To prevent national jealousy, and to keep alive the spirit of emulation, the attack of one was assigned to the American troops, and that of the other to the French. The Marquis La Fayette commanded the American detachment consisting of light infantry, which was designed to act agairst the redoubt near the river, and the Baron de Viominel, with the grena. diers and chasseurs of his nation, was ordered to storm the redoubt nearer to the British right. Colonel Hanuil. ton, who
this campaign cominanded a bat. talion of light in.fantry, led the advanced corps of the Americans to the assault, while Colonel Laurens turned the redoubt and attacked in the rear, to pre
pent the retreat of the garrison. Without giving time for the abattis to be removed, and without firing a gun, the Americans gallantly assaulted, and instantly car: ried the works. Their loss was one sergeant and eight privates killed; and six officers, and twenty-six rank and file wounded. The gurri:oi: wa" coninanced by a Major, and consisted of about fifty men. Of theso, eight privates were killed, a few individuals escapos, and the residue were made prisoners.*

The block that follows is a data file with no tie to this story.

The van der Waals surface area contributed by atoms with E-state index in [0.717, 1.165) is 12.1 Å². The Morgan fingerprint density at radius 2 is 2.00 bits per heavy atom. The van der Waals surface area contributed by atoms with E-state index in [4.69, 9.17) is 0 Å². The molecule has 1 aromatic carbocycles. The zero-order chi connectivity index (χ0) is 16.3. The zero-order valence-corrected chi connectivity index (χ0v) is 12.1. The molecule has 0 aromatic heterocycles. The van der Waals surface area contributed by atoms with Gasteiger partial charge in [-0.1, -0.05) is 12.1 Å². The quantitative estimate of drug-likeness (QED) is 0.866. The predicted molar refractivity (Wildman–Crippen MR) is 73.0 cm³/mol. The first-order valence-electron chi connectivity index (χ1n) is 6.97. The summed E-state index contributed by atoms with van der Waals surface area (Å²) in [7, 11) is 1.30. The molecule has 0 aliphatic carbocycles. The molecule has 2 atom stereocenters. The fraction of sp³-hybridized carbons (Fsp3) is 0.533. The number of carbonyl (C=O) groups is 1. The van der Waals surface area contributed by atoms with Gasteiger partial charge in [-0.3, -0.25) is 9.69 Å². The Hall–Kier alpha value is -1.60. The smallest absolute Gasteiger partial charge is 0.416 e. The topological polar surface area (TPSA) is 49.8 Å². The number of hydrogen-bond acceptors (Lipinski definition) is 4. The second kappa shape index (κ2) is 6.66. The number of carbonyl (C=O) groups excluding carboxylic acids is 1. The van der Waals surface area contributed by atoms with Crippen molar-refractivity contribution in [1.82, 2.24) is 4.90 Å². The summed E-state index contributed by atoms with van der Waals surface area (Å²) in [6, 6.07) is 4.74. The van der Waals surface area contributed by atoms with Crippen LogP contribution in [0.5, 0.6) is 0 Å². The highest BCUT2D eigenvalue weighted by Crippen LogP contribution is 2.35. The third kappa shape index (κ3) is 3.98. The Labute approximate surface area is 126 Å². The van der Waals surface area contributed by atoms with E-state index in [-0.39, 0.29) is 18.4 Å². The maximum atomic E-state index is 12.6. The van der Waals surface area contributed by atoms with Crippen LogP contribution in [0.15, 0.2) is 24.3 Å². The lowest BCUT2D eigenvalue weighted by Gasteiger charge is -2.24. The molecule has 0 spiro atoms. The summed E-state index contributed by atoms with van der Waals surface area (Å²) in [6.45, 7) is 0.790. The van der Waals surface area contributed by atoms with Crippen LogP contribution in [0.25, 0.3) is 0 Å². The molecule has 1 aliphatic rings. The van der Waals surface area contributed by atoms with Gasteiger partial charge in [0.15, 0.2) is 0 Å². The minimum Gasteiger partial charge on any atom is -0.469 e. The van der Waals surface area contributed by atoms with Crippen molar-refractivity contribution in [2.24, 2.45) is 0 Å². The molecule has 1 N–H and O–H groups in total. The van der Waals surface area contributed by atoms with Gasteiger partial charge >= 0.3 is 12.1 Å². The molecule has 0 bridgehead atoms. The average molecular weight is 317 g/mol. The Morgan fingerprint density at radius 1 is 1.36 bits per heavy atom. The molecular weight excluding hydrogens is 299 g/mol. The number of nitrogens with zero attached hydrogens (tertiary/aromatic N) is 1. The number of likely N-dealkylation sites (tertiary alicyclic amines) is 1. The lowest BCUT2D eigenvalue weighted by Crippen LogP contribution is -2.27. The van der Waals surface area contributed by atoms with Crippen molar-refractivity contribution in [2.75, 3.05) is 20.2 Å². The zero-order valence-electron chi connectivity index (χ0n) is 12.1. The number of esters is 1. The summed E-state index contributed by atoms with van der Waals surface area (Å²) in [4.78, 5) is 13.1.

'The redoubt attacked by the French was garrisoned by one hundred and twenty nien, it made more resist. ance and was overcome at the loss of near one hundred men! Of the garrison eighteen were killed, and three officers and about forty privates were made prisoners.
The Commander in Chief was highly pleased with the gallantry of the attacking troops on this occasion. In general orders he congratulated the army on the success of the enterprise, and thanked the troops for their cool and intrepid condus. 66 The General reflects,” conclude the orders, “ with the highest degree of pleasure, on the confidence which the troops of the two nations inust hereafter have in each other. As. sured of mutual support, he is convinced there is no danger, which they will not cheerfully encounter, no